To be completely honest, Destiny surprised me. I never thought of the accurate portrayal of Aboriginal cultures in mainstream movies to be a way to help keep their traditions and culture alive. It makes sense though, since so much of culture is unintentionally preserved via film, but it’s interesting to realize that it’s the constantly evolving mainstream culture of the European colonizers we so eagerly and happily preserve, failing in the process to give a damn about any other one, even that of the people who have a legitimate right to call this their home and native land. If filmmakers took Destiny’s advice and accurately portrayed Aboriginal culture candidly and with education, what a difference that would make!

For one thing, the seemingly undying use of inaccurate (and often offensive) racist stereotypes, which are now unfortunate clichés, would cease. “First, we have the ‘savage,’ who runs around in a loin cloth, throwing spears, swinging tomahawks, shooting arrows and, let’s not forget, scalping ‘handsome and true white men,’ kidnapping white babies and children [to] raise as their own or to sacrifice to some ‘heathen God.’ Next up are the ‘Indian princess’ and the ‘stoic Indian,’ whom are both proud individuals that are in touch with nature, commune with the animals, want nothing but peace [and who] fall in love with a white person, has a baby and indirectly stops an invasion through this act. [Then] we have the substance-addicted, ‘abused abuser,’ who lives on the street or is found in a prison or health group. Lastly, there’s the self-deluded and lost-as-Columbus ‘New Age Native youth,’ who just wants to be like everybody else without knowing themselves,” states Nyame.

“Our people dress and associate with others like any race, so why are we always dressed and treated differently? My people are seen as wild and ruthless in so many movies; it upsets me. I mean, sure, we have our alcoholics and drug abusers, but what community doesn’t?” Destiny continues.

Traditionally in our indigenous cultures, we do not send our kids to an institutional ‘education system’ to have their identity ground down like beef and then stuffed and packaged like a meat sausage, only to be used as a means to a corporate end. (Nyame, 15 years old)

Almost all of the kids agree that simple research would have done wonders for not only classic movies that miscast Native roles, but especially modern ones. “In the majority of these films, they would make fun or belittle the indigenous people by mocking the way they spoke in sometimes ‘pidgin English.’ In reality, traditionally in our indigenous cultures, we do not send our kids to an institutional ‘education system’ to have their identity ground down like beef and then stuffed and packaged like a meat sausage, only to be used as a means to a corporate end,” says Nyame. “Now, let’s remember how challenging it is to learn a foreign tongue, even in this day and age, even with all the books, classes and online resources individuals are privy to in the ‘developed world.’ In the time that many of these stories were supposed to have occurred, there were no computers and it’s not like an indigenous person could just walk into a class that was for the betterment of those of Europeans heritage.”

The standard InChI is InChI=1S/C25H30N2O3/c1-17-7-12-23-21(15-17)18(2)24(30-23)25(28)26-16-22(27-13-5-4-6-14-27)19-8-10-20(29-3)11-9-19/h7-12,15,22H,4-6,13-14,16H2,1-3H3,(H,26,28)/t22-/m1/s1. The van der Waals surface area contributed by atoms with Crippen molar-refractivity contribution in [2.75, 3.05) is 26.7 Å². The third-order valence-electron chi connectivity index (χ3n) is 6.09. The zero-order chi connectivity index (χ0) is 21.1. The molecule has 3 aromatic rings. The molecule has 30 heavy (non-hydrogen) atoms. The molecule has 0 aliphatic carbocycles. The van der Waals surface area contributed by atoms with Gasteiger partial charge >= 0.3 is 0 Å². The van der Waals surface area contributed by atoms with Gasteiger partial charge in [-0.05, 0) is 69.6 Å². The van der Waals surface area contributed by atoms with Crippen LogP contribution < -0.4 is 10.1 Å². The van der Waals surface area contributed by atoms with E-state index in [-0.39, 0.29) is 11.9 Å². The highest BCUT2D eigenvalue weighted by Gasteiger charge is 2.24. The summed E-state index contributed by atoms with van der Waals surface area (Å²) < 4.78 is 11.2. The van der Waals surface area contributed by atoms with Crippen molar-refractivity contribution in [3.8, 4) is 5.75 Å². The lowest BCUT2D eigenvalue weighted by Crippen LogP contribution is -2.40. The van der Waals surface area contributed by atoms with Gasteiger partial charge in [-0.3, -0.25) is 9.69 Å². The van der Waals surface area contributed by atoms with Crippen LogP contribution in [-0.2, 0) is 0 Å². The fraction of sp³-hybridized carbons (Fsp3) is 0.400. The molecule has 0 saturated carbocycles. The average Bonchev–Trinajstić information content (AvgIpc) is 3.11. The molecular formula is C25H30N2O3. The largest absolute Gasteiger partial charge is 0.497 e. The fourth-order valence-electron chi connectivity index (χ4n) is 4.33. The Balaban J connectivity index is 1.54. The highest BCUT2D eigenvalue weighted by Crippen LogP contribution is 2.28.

Kaillin adds, “a lot of these films portray Aboriginal people [as] kind of slow or dumbfounded in certain situations, whereas the white people are there to help them in some way or make fun of them. I think Hollywood should do more research than they usually do and educate themselves more, instead of following this certain routine they have set for Aboriginals.”

There’s also the problem that when (and if) Aboriginal people are portrayed, it’s often by non-Native actors. “I think Caucasians playing Aboriginals in movies is pretty strange,” says Destiny. “We have so many talented actors and actresses — why can’t they get a role? If a Caucasian played an African-American that would be weird, right? [It] may be considered racist even. The black-and-white, soundless movie days are over; we can go back to using Anishinaabe people in our movies.”

Cheyanne has a similar sentiment: “Caucasians, or any other race, shouldn’t even have the option to audition for the role of a different race. It doesn’t make sense. I don’t like seeing other races play the roles of people of a different background; it just ruins the movie.”

Despite these criticisms, at least one member of this intelligent, stellar group of young people recognizes that change is in the air — slowly but surely. Destiny states eloquently, “We’re often times oppressed and kept on the sidelines in real life, but times are changing; the wind is howling in the enaahtig [maple tree].”